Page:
Black's Law Dictionary defines "income tax" as "[a] tax on an individual's or entity's net income." Id. 159. Black's, in turn, cites to Henry Campbell Black, A Treatise on the Law of Income Taxation under Federal and State Laws § 1, at 1 (1913).
An income tax is distinguished from other forms of taxation in this respect, that it is not levied upon property, nor upon the operations of trade and business or the subjects employed therein, nor upon the practice of a profession or the pursuit of a trade or calling, but upon the acquisitions of the taxpayer arising from one or more of these sources or from all combined, annually or at other state intervals, and generally, but not necessarily, only upon the excess of such acquisitions over a certain minimum sum. It is not a tax upon accumulated wealth, but upon its periodical accretions. It is not a tax upon personal exertion for gain, whether combined with the employment of capital or not, but upon the fruits thereof. An income tax is in effect a tax upon earnings, taking that term in its broadest sense, and irrespective of the question whether the person whose income is taxed has actively earned it or has merely profited by loaning his capital for active employment by another. Id. at 1759-60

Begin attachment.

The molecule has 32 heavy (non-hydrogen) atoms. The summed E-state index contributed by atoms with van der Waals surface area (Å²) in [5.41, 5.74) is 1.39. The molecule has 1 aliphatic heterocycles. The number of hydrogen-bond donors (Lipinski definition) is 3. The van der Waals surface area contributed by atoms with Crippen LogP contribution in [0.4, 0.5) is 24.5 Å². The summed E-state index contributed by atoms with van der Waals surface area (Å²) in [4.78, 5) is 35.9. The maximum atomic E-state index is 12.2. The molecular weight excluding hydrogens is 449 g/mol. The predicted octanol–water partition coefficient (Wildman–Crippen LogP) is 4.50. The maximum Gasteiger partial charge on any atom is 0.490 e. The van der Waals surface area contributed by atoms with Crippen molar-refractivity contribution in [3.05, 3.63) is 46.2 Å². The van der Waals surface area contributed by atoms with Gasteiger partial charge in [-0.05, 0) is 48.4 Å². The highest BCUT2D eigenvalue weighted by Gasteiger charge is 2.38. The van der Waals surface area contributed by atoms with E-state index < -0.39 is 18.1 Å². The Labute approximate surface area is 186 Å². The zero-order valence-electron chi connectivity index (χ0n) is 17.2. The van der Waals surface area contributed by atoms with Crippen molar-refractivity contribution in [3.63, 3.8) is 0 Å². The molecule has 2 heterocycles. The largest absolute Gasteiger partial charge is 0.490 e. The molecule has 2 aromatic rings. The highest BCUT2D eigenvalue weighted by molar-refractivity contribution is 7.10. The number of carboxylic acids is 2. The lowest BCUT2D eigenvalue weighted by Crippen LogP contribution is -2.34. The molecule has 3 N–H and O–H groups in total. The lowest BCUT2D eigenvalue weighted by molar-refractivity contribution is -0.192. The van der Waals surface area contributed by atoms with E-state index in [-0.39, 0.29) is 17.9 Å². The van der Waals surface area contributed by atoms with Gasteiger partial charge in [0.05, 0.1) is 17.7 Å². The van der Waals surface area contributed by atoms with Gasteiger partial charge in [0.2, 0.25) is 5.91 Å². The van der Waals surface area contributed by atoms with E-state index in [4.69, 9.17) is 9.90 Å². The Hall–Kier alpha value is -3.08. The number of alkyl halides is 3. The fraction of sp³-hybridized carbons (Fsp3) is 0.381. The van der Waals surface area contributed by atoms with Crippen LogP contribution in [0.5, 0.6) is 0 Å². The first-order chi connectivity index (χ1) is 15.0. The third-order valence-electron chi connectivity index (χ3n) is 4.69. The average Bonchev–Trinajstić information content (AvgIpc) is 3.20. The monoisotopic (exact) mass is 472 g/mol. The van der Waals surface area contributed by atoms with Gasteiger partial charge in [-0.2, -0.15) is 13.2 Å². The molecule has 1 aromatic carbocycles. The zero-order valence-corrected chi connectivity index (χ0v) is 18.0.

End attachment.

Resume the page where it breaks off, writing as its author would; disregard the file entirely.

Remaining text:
Taxpayer also objects to the Department's decision adding back "fees." Black's Law Dictionary 758 (9th ed. 2014) defines "fees" as "a charge or payment for labor or services [especially] professional Services." American Heritage Dictionary of the English Language 669 (3rd ed. 1996) states in part that a fee is "[a] fixed sum charged, as by an institution or by law, for a privilege." Clearly the term is ambiguous. Standing alone and without context, it is not possible to determine that any cost attributable to the payment of a "fee" should or should not be added back for the purposes of Indiana's addback provision.
Taxpayer points to and relies on its own secondary, contemporaneous documentation to bolster its argument that the Department erred in adding back taxes as it did because neither the Indiana Legislature or the Department ever contemplated that out-of-state excise and other privilege taxes would be subject to the addback provision.
The add back language was originally drafted in 1963 to cover all state taxes, and the State quickly recognized its drafting error. In June of 1964, the Indiana Commission on State Tax and Financing Policy formed an advisory committee to assist in making recommendations to improve and clarify the AGIT. The advisory committee included James Courtney, then Commissioner of the Indiana Department of Revenue. In January of 1965, the Commission issued its recommendations in its report entitled "Proposed Amendments to the Adjusted Gross Income Tax Act of 1963" (the "Report") . . . which included, on page 1:
The requirement that the taxpayer add back any deductions taken for taxes levied by any state or subdivision has been eliminated for all classes of taxpayers. This provision has proved to be difficult to administer particularly as it applies to various excise taxes (sic), and in any event is inconsistent with the "adjusted gross income" concept, which presumably would allow a deduction for all expenses incurred in earning income, including tax expenses.